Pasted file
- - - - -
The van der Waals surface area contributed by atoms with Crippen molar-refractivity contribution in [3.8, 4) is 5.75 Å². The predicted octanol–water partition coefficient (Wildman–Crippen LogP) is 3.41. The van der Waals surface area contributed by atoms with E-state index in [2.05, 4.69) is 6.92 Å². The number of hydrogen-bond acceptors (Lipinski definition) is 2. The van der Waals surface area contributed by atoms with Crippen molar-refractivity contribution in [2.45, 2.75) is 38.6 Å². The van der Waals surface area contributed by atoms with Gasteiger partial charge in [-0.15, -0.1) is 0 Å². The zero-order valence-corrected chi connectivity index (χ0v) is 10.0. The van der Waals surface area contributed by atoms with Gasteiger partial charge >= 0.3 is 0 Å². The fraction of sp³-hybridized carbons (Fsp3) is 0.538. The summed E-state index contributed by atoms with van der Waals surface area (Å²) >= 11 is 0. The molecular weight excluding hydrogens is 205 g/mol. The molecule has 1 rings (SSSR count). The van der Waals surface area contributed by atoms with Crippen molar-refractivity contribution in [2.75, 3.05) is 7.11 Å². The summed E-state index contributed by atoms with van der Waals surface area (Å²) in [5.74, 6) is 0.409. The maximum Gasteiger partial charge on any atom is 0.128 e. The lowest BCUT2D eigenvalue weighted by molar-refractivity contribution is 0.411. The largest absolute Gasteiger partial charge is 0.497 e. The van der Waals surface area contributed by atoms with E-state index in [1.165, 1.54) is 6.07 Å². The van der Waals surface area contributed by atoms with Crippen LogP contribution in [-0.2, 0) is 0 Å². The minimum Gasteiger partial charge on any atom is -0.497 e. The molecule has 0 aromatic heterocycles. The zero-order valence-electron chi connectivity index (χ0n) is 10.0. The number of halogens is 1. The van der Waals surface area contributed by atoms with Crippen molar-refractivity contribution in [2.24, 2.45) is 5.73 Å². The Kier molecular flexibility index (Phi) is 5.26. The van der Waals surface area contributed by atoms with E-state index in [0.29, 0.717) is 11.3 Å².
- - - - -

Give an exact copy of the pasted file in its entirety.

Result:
The van der Waals surface area contributed by atoms with Crippen molar-refractivity contribution in [3.8, 4) is 5.75 Å². The predicted octanol–water partition coefficient (Wildman–Crippen LogP) is 3.41. The van der Waals surface area contributed by atoms with E-state index in [2.05, 4.69) is 6.92 Å². The number of hydrogen-bond acceptors (Lipinski definition) is 2. The van der Waals surface area contributed by atoms with Crippen molar-refractivity contribution in [2.45, 2.75) is 38.6 Å². The van der Waals surface area contributed by atoms with Gasteiger partial charge in [-0.15, -0.1) is 0 Å². The zero-order valence-corrected chi connectivity index (χ0v) is 10.0. The van der Waals surface area contributed by atoms with Gasteiger partial charge >= 0.3 is 0 Å². The fraction of sp³-hybridized carbons (Fsp3) is 0.538. The summed E-state index contributed by atoms with van der Waals surface area (Å²) >= 11 is 0. The molecular weight excluding hydrogens is 205 g/mol. The molecule has 1 rings (SSSR count). The van der Waals surface area contributed by atoms with Crippen molar-refractivity contribution in [2.75, 3.05) is 7.11 Å². The summed E-state index contributed by atoms with van der Waals surface area (Å²) in [5.74, 6) is 0.409. The maximum Gasteiger partial charge on any atom is 0.128 e. The lowest BCUT2D eigenvalue weighted by molar-refractivity contribution is 0.411. The largest absolute Gasteiger partial charge is 0.497 e. The van der Waals surface area contributed by atoms with E-state index in [1.165, 1.54) is 6.07 Å². The van der Waals surface area contributed by atoms with Crippen LogP contribution in [-0.2, 0) is 0 Å². The minimum Gasteiger partial charge on any atom is -0.497 e. The molecule has 0 aromatic heterocycles. The zero-order valence-electron chi connectivity index (χ0n) is 10.0. The number of halogens is 1. The van der Waals surface area contributed by atoms with Crippen molar-refractivity contribution in [2.24, 2.45) is 5.73 Å². The Kier molecular flexibility index (Phi) is 5.26. The van der Waals surface area contributed by atoms with E-state index in [0.29, 0.717) is 11.3 Å².